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Davis Brown Intellectual Property Law Blog 


Should Breweries be Worried about Trade Secret Misappropriation? - July 8, 2015

The craft brewing industry is exploding and there is no sign of it slowing down in the upcoming years. In 2010, the Brewers Association reported 1,813 breweries in the United States. As of 2013, there were over 2,800 breweries. There was a 15.3% increase in craft breweries in just one year from 2012 to 2013!

 

With industry growth comes more jobs and more competition. As we know, the rise in trademark disputes among brewers is a hot topic in the news and on social media lately. Due to the rise in trademark disputes, brewers need to be extra careful in selecting, adopting, and using their trademarks. But the concern shouldn’t just stop at trademarks: brewers should also be concerned about protecting and maintaining their trade secrets.

What is a trade secret?

A trade secret is a formula, practice, process, design, instrument, pattern, commercial method, or compilation of information that is not generally known or reasonably ascertainable by others. It is something that provides a business an economic advantage over competitors or customers and is the subject of reasonable efforts to maintain its secrecy. And while the definition of trade secrets can vary from state to state—unlike patent and copyright law which is governed by federal law—the list above is generally considered the type of information that is subject to trade secret protection.

 

How long do trade secrets last?

Trade secrets can last perpetually, as long as the information claimed as “trade secreted” remains not general public knowledge and meets the other definition of the state statute—i.e., provides an economic advantage.

 

What types of trade secrets could a brewery have?

A brewery can own several types of trade secrets, including brew recipes, financial and technical information, special processes for brewing beer, bottling and/or canning processes, etc. In fact, most of a brewery’s intellectual property portfolio is made up of trademarks and trade secrets. A question you may be asking right now is who owns the trade secret? The brewmaster or the brewery owner? This will be the subject of next week’s blog post.

 

Vats at brewery from MorgueFile user KConnorsWhy should breweries be concerned with trade secrets?

While a brewery’s trademark helps to harness and maintain its reputation, its product—and the way in which the product is created and maintained—is what helps to build up the reputation among its customers. And while it’s probably true that a tap room helps to build a reputation, its most likely true that when it’s all said and done, a brewery’s reputation hangs on the beer it makes.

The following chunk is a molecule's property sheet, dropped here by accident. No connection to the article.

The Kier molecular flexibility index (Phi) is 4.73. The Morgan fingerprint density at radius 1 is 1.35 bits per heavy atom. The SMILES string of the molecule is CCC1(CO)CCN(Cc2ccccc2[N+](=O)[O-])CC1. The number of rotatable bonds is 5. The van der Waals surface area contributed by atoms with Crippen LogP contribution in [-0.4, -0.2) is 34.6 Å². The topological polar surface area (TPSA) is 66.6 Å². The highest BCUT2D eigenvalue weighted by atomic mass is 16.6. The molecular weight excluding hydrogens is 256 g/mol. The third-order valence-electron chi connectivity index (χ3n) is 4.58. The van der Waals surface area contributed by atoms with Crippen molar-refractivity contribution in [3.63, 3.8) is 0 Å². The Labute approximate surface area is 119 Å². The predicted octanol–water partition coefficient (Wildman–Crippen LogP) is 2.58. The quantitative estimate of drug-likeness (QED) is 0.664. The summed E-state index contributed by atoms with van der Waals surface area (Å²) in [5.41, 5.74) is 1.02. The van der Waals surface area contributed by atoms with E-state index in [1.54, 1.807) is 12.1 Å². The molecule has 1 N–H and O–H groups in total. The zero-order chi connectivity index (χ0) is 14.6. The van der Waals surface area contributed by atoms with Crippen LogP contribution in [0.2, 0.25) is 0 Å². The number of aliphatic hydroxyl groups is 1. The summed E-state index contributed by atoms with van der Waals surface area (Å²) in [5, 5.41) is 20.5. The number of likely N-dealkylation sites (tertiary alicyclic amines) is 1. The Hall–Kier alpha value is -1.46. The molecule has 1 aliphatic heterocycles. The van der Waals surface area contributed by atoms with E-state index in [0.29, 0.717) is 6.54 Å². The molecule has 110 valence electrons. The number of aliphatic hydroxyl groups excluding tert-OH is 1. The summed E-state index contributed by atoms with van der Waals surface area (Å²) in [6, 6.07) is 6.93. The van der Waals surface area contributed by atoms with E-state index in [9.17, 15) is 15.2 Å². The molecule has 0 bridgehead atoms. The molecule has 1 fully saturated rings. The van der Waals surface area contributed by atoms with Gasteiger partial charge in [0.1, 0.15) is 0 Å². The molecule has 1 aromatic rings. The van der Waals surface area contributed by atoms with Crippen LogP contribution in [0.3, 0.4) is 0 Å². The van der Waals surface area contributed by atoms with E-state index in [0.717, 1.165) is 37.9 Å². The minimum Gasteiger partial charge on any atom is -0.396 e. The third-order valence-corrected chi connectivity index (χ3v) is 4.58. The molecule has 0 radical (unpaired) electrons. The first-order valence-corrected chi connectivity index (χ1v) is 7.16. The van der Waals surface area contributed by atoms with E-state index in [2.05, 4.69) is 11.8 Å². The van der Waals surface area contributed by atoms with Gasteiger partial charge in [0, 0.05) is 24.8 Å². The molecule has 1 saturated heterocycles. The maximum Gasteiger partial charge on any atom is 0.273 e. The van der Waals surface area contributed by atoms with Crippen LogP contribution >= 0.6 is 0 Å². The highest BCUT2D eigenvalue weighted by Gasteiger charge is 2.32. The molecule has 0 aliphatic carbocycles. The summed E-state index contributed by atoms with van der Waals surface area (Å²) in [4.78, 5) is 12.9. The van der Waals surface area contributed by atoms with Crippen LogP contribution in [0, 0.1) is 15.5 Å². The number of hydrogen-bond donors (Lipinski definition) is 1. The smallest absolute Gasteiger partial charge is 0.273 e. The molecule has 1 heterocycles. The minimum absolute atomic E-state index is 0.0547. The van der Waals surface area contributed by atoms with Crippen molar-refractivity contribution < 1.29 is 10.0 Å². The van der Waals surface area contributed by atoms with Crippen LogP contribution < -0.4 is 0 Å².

As the industry expands, the brewmasters charged with the task of making its delicious beer will become highly sought after for their experience and knowledge, and thus prime targets for competitors to poach. The craft beer industry is collegial and more like a community or extended family, rather than an industry of competitors looking to steal trade secrets. However, this type of situation has actually occurred in the brewing industry before.

 

So while it may seem silly to think loyal employees would do anything to compromise a business, it is imperative to protect your trade secrets none-the-less.

 

How to protect your trade secrets

Protecting your brewery’s trade secrets doesn’t require you to put out a signup sheet, pass out visitor badges, or install security cameras to watch your employee’s every move! Rather, a brewery is only required to take commercially reasonable steps to keep trade secrets confidential. This can include:

 

  1. limiting knowledge and access to information only to individuals who require knowledge of it for your brewery’s purpose;
  2. have some procedures and documents in place that restrict your employees or contractors from disclosing certain information to others—i.e., brew recipes, processes, etc.—including confidentiality agreements and non-disclosure agreements;
  3. password-protect computers systems or programs with competitively sensitive information; and
  4. mark documents that contain confidential and trade secreted information as such.

 

Although these things may seem extreme and unnecessary, it’s these small steps that can help maintain your brewery’s trade secrets. These steps will also help ensure adequate remedies in the event you find yourself in a situation where potential information may have been stolen or made public. 

 

 


 

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